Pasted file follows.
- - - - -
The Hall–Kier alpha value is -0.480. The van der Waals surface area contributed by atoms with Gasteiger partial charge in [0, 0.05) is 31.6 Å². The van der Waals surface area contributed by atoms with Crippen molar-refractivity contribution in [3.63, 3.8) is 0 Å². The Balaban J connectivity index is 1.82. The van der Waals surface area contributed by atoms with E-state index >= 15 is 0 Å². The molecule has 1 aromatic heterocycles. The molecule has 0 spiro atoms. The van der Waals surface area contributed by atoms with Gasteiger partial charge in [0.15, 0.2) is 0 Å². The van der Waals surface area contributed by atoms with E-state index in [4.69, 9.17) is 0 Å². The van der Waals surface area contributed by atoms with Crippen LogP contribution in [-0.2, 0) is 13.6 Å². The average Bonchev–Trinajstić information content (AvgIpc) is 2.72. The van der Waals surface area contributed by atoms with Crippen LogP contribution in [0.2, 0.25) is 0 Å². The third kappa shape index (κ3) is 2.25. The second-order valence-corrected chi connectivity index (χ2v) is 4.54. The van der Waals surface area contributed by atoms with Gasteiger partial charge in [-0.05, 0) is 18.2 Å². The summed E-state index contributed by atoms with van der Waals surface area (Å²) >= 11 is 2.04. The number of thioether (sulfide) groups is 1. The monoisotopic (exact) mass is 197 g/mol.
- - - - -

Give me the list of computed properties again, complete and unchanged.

The Hall–Kier alpha value is -0.480. The van der Waals surface area contributed by atoms with Gasteiger partial charge in [0, 0.05) is 31.6 Å². The van der Waals surface area contributed by atoms with Crippen molar-refractivity contribution in [3.63, 3.8) is 0 Å². The Balaban J connectivity index is 1.82. The van der Waals surface area contributed by atoms with E-state index >= 15 is 0 Å². The molecule has 1 aromatic heterocycles. The molecule has 0 spiro atoms. The van der Waals surface area contributed by atoms with Gasteiger partial charge in [0.15, 0.2) is 0 Å². The van der Waals surface area contributed by atoms with E-state index in [4.69, 9.17) is 0 Å². The van der Waals surface area contributed by atoms with Crippen LogP contribution in [-0.2, 0) is 13.6 Å². The average Bonchev–Trinajstić information content (AvgIpc) is 2.72. The van der Waals surface area contributed by atoms with Crippen LogP contribution in [0.2, 0.25) is 0 Å². The third kappa shape index (κ3) is 2.25. The second-order valence-corrected chi connectivity index (χ2v) is 4.54. The van der Waals surface area contributed by atoms with Gasteiger partial charge in [-0.05, 0) is 18.2 Å². The summed E-state index contributed by atoms with van der Waals surface area (Å²) >= 11 is 2.04. The number of thioether (sulfide) groups is 1. The monoisotopic (exact) mass is 197 g/mol.